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2019 Origin Trip to Guatemala

During the summer of 2019 I had the opportunity to visit Guatemala with a group of coffee professionals from around the country. That's me below in the Michigan shirt (go blue!). My sister, Tia, is to my right.


As an up-and-coming roaster this served as a great opportunity to for me connect with local farmers and understand the processes and challenges that growers face on the front ends of the bean-to-cup process. I also thought that it would be important for me to familiarize myself with green coffee terminology and processes as well as develop a fundamental understanding of those processes through first-hand experience.

We visited various regions of Guatemala including the city of Antigua, spending time at San Miguel Coffee's el Tempixque farm. The guy to the right of me in the picture below is Don Edgar and spending a day with him talking and learning all things coffee was a real treat.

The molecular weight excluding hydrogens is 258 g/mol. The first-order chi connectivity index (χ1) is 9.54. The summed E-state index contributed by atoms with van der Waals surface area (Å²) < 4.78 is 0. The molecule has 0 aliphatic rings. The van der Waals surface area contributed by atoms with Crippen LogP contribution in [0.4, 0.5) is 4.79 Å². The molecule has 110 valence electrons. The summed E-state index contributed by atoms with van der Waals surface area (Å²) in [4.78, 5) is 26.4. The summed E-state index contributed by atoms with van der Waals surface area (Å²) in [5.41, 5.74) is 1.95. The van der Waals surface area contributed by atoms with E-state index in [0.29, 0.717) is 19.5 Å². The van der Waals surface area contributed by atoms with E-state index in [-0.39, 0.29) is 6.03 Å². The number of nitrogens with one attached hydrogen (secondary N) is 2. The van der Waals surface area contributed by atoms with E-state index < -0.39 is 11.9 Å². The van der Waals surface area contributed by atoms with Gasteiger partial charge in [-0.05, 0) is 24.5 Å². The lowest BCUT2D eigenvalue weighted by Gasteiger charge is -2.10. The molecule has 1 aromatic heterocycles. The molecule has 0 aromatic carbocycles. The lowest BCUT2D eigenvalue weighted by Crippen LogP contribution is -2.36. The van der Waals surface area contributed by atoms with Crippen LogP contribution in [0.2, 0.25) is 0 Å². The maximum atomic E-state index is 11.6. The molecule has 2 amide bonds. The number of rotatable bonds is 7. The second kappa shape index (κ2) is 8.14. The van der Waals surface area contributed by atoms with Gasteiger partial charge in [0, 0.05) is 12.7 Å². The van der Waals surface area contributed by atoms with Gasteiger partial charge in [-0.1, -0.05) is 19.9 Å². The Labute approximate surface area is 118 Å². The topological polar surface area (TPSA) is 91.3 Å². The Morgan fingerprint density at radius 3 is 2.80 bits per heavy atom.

We also visited a small town called San Jose Paoquil and met with a woman-led co-op by the name of La Asuncion. During our visit we were welcomed as special guests to room of live music and formal introductions. The La Asuncion co-op represents several generations of women farmers and they explained how the co-op in some cases provides community funding for the town members. Additionally, one of the more interesting stories that I learned during our visit was the impact of climate change on farming. One example was a story of how the little old lady in the picture waters her entire farm because they haven't gotten as much rain and don't have the means for irrigation. 

The final part of my visit involved spending time with a group of farmers in San Martin Jilotepeque. This was an interesting visit given our tour of a farm nestled within mountain hills. During our walk through a few hectares we learned about issues like "coffee rust" which is a fungus that adversely affects coffee plants and is identifiable by rust colored spots on the leaves. Interestingly this is another effect of climate change because the rust needs warmer, humid environments the thrive. On the other hand, apparently climate change has allowed farmers to expand higher altitudes which traditionally would be too cold for coffees to thrive. Go figure.